Expedition Report: Igloolik

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5th/6th of September, by Dario:
voyage link: https://share.delorme.com/ChristinaHartmann

As a father of 5 children between 11 years and 8 months, I am concerned! Not so much about their safety on board our sailboat, much more about the speed of climate change. This I shared with my new friend Donald in Igloolik, – read more below:

Navigating in all oceans since more than 2 decades, we became part of the sea. The sea is fair and you are safe, if you learn to read nature’s signs, respect them and turn back, if nature does not invite you.

To go via Fury and Hecla Strait through Hudson Bay was not an easy decision, but we were more than invited to give it a try. We would not have lost any time by trying because even if we would have had turn back because of too much ice. There were already the first winter gales in Lancaster Sound. We were sitting out this stormy period in Fort Ross, without much hope that it was ending soon. So I think, we used our time efficiently and got rewarded by making it through. – Sabine and I are tired, but very happy that we faced the challenge. It was a big lesson also for our kids and all on board in perseverance.

We are now at N69.22W81.47, in the safe harbor of Igloolik. We just got a message from ice breaker Ernest Shackleton, that the Gulf of Boothia, the entrance to the Fury and Hecla Strait, which we only just transited, is starting to freeze up already again. So the window to pass through by sail was less than a week!

Sailing into Igloolik we were surrounded by local boats, hunting families who were wondering who we are. We anchored just in front of the village. On our chart already on the beach once again. The locals were invited on to the boat. They were very interested how everything works, specially our wind generators and solar panels. They offered us fish and caribou and gave us even the best part of a seal. They told us to eat rough with some soja sauce.

The family of Susan and Donald Issigaitok invited us the next Monday morning to their simple home. Meret went to the local radio station and had an interesting experience:
“The local radio was in a little wooden hut, with a colorfully painted outside. Local children and artists painted it with figures, animals and random patterns. It was a two room building that is also used for Bingo nights. Maaku welcomed me in and said: “Are you ready to talk?” I had no idea what to expect. He switched on my mic and told me to introduce myself. After briefly explaining the TOPtoTOP project, the phone calls started. For one and a half hours I answered questions people had. They ranged from what we do in storms to how we pay bills to what the children do school-wise and so on. But the most interesting parts were when people told me their observations of how things were changing up here.
Some said they were concerned because every year they were noticing oil and fuel on the snow as it melted. They thought someone, maybe the commercial planes, might be dumping it secretly.
They also commented that the rate of melting used to be gradual but this year especially, whole chunks were melting away at once.
Another person rang and said that the sonar going on a little north of here had caused all the belugas, narwhals and seals to disappear. They used to be abundant and even come into the bay. But that isn’t the case anymore.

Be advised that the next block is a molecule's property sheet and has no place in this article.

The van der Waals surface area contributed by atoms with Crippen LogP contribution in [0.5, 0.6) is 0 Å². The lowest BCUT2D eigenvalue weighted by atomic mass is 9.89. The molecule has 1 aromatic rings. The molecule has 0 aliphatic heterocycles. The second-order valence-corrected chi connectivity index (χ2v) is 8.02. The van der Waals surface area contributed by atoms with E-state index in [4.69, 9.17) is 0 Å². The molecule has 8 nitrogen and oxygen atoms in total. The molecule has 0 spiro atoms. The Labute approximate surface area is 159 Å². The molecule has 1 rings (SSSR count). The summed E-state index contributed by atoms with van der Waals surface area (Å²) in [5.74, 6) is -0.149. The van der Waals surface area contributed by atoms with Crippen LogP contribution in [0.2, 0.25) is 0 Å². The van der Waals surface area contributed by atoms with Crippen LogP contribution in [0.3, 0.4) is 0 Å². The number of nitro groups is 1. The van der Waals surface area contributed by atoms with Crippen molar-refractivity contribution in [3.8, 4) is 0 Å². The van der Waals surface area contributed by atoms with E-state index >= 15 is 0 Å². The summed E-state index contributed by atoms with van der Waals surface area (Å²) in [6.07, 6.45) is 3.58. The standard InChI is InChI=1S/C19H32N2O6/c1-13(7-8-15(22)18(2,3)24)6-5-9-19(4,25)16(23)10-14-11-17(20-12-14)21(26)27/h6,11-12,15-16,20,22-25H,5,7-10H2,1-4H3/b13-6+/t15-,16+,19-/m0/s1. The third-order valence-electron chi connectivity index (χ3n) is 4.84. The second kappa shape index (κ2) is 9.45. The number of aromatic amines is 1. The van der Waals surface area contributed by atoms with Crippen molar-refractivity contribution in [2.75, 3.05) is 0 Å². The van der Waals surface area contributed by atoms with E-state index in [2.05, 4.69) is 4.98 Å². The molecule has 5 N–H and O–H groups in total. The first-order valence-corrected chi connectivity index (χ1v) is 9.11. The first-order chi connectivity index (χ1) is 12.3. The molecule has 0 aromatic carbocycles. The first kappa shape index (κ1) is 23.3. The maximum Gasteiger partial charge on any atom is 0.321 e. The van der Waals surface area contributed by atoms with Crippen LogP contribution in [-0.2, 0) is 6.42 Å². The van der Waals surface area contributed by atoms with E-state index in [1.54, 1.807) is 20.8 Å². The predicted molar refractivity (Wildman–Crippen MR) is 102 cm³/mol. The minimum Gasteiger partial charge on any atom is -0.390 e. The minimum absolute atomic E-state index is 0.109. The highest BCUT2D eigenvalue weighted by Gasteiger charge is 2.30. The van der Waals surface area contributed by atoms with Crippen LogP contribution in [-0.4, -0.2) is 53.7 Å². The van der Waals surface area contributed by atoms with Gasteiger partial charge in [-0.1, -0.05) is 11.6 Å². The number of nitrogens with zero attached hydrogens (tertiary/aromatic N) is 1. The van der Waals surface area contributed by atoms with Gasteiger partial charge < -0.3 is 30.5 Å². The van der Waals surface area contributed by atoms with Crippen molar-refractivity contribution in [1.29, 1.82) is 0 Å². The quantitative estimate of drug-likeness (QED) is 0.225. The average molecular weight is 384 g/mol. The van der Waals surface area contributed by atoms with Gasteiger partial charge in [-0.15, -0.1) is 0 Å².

It went on along those lines. It was very interesting to hear the people’s stories but also sad to hear the hopelessness many expressed. It would have been to stay a bit longer and hear more but I grateful they had shared all this with me.”

We were able to shower, do laundry and got a fatty delicious dinner at the Issigaitok’s.
Sabine and I stayed most of the day on Pachamama, where we managed to fix two leaks. I took a leaking sea water pump to Donald. I have never met such a talented mechanic so far. He managed to fix the seals and the broken shaft hardly without any special tools. To get the missing parts he spend 2 hours at a land fill, where people dump their trash and where he found all the parts and pieces to fix the pump and a water intake cover. People up here, in this remote villages, became masters in improvisation and he was the king of all! I donated him a Victorinox knife (see picture).
Our kids and I had a sleep over at Issigaitok’s two-bed-room-house. So they were seven people in the family and five of us, a natural way to keep warm. Even when it gets below 55 Celsius in winter.

Donald fishes and hunts caribou and seals. I was listening to his stories till early morning. Over centuries nature provided them enough food to have a living in this harsh climate.
Today the climate is changing. Animals are disappearing. Local hunters have to travel far to find game. Donald has to work now in a mechanic workshop to make a living. In his eyes, I read, that he would rather hunt to support his family like before. He is also very much concerned like me about the warming.

Because of Labor Day on Monday we visited the elementary school and high school on Tuesday morning. We did a presentation and a clean up. At the High School we were able to join the students having breakfast. It was such a joy to drink real milk again after a long time.
After the school we shortly met some scientists of the Igloolik Research Center, a wildlife research center.

We had a last goodbye meal at Issigaito’s house, before rushing to the beach. The wind changed and picked up fast and Pachamama was already close to the rocks. The goodbye was very emotional even though we met two days for the 1st time, – they wanted us to overwinter in the bay… A last hug from our friends, then rowing fast to Pachamama, heave anchor and set sail south again.

See where we are: https://share.delorme.com/ChristinaHartmann

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